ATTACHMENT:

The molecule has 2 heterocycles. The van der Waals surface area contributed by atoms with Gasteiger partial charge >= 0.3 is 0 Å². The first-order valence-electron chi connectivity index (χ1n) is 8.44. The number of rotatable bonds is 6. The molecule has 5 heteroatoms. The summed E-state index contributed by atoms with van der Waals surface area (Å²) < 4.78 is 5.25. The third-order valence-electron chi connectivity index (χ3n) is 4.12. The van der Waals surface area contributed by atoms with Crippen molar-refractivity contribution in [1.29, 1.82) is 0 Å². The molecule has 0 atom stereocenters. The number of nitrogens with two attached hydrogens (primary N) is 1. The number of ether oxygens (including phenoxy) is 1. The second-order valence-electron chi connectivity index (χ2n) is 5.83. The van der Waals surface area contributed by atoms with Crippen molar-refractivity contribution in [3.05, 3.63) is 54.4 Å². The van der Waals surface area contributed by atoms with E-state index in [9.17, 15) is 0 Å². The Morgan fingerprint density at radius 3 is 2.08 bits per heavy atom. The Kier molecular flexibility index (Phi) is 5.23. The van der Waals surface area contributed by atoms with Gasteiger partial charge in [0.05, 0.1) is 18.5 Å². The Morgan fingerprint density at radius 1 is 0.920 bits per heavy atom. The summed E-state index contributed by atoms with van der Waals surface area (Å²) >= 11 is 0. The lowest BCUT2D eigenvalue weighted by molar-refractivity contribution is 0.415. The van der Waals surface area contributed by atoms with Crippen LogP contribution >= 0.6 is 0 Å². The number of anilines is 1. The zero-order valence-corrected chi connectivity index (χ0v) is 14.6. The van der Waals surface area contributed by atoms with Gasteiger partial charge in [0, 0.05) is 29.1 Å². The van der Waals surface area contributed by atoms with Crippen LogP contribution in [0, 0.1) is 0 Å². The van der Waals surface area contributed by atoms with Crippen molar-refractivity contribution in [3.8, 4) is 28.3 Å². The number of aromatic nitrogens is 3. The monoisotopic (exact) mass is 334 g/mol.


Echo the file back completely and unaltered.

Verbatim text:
The molecule has 2 heterocycles. The van der Waals surface area contributed by atoms with Gasteiger partial charge >= 0.3 is 0 Å². The first-order valence-electron chi connectivity index (χ1n) is 8.44. The number of rotatable bonds is 6. The molecule has 5 heteroatoms. The summed E-state index contributed by atoms with van der Waals surface area (Å²) < 4.78 is 5.25. The third-order valence-electron chi connectivity index (χ3n) is 4.12. The van der Waals surface area contributed by atoms with Crippen molar-refractivity contribution in [1.29, 1.82) is 0 Å². The molecule has 0 atom stereocenters. The number of nitrogens with two attached hydrogens (primary N) is 1. The number of ether oxygens (including phenoxy) is 1. The second-order valence-electron chi connectivity index (χ2n) is 5.83. The van der Waals surface area contributed by atoms with Crippen molar-refractivity contribution in [3.05, 3.63) is 54.4 Å². The van der Waals surface area contributed by atoms with E-state index in [9.17, 15) is 0 Å². The Morgan fingerprint density at radius 3 is 2.08 bits per heavy atom. The Kier molecular flexibility index (Phi) is 5.23. The van der Waals surface area contributed by atoms with Gasteiger partial charge in [0.05, 0.1) is 18.5 Å². The Morgan fingerprint density at radius 1 is 0.920 bits per heavy atom. The summed E-state index contributed by atoms with van der Waals surface area (Å²) >= 11 is 0. The lowest BCUT2D eigenvalue weighted by molar-refractivity contribution is 0.415. The van der Waals surface area contributed by atoms with Crippen LogP contribution >= 0.6 is 0 Å². The number of anilines is 1. The zero-order valence-corrected chi connectivity index (χ0v) is 14.6. The van der Waals surface area contributed by atoms with Gasteiger partial charge in [0, 0.05) is 29.1 Å². The van der Waals surface area contributed by atoms with Crippen LogP contribution in [0, 0.1) is 0 Å². The van der Waals surface area contributed by atoms with Crippen molar-refractivity contribution in [3.8, 4) is 28.3 Å². The number of aromatic nitrogens is 3. The monoisotopic (exact) mass is 334 g/mol.